I'm trying to read content of a file into a struct. The struct looks like this:

    typedef struct{
            unsigned char e_ident[EI_NIDENT] ;
            Elf32_Half e_type;
            Elf32_Half e_machine;
            Elf32_Word e_version;
            Elf32_Addr e_entry;
            Elf32_Off e_phoff;
            Elf32_Off e_shoff;
            Elf32_Word e_flags;
            Elf32_Half e_ehsize;
            Elf32_Half e_phentsize;
            Elf32_Half e_phnum;
            Elf32_Half e_shentsize;
            Elf32_Half e_shnum;
            Elf32_Half e_shstrndx;
    } Elf32_Ehdr;
extern Elf32_Ehdr elfH;

It's basically an ELF header file. So, anyways i want to load content of a file into this structure.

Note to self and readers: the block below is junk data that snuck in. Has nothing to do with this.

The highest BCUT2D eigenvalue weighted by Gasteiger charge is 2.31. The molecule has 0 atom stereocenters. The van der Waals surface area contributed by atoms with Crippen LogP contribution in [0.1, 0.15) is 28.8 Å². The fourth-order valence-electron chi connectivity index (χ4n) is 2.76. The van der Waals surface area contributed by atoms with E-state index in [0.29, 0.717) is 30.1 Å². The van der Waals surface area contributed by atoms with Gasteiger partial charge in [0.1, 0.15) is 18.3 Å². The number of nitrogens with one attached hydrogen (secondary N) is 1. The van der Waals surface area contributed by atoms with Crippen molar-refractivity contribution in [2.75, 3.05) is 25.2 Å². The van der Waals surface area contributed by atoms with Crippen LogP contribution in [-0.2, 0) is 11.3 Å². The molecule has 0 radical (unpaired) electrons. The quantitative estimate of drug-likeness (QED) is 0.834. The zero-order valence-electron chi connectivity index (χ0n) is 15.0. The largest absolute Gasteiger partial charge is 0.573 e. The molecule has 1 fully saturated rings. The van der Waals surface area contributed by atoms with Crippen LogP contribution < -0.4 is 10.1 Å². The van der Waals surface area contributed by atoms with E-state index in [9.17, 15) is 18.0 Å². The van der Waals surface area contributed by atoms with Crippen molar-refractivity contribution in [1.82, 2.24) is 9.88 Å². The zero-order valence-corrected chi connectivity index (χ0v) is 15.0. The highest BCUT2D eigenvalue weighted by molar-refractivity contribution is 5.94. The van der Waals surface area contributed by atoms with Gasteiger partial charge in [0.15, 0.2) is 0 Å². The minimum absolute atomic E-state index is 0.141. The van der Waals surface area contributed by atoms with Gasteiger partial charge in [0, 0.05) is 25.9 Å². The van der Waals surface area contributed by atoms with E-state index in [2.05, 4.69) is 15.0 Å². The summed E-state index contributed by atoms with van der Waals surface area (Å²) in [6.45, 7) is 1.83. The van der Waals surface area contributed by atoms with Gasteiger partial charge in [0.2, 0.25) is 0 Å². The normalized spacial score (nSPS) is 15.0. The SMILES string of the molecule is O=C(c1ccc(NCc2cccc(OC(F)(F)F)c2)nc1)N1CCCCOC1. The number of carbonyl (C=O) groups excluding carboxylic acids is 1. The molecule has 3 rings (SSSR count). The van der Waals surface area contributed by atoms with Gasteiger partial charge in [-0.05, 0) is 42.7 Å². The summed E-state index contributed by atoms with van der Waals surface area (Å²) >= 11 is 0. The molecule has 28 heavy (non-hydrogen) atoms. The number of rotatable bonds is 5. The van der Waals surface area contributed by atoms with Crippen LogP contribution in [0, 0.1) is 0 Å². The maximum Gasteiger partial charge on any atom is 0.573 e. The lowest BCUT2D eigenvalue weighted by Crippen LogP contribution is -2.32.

The function looks like this.

Elf32_Ehdr elfH;
int load(char* fname){
        FILE* file = fopen(fname,"r");

        if(NULL == file) return 0;

        fread(&elfH, 1, 52, file);

        return 1;

As it seems it's not working correctly. The content of elfH is not as expected. What might be the problem? Should i

  • 2
    Why not use sizeof elfH instead of 62? Aug 11, 2014 at 14:57
  • Can you provide more information on what isn't as expected? What happens when you compare the memory location of the struct with the data in the file?
    – roelofs
    Aug 11, 2014 at 14:58
  • Could be endianness? (not sure whether the ELF header fields are little or big endian.) Aug 11, 2014 at 14:58
  • Elf32_Ehdr elfH; -->> fread(&elf, 1, 62, file); The names do not match. Also, the declaration conflicts with extern Elf32_Ehdr elfH;
    – joop
    Aug 11, 2014 at 14:58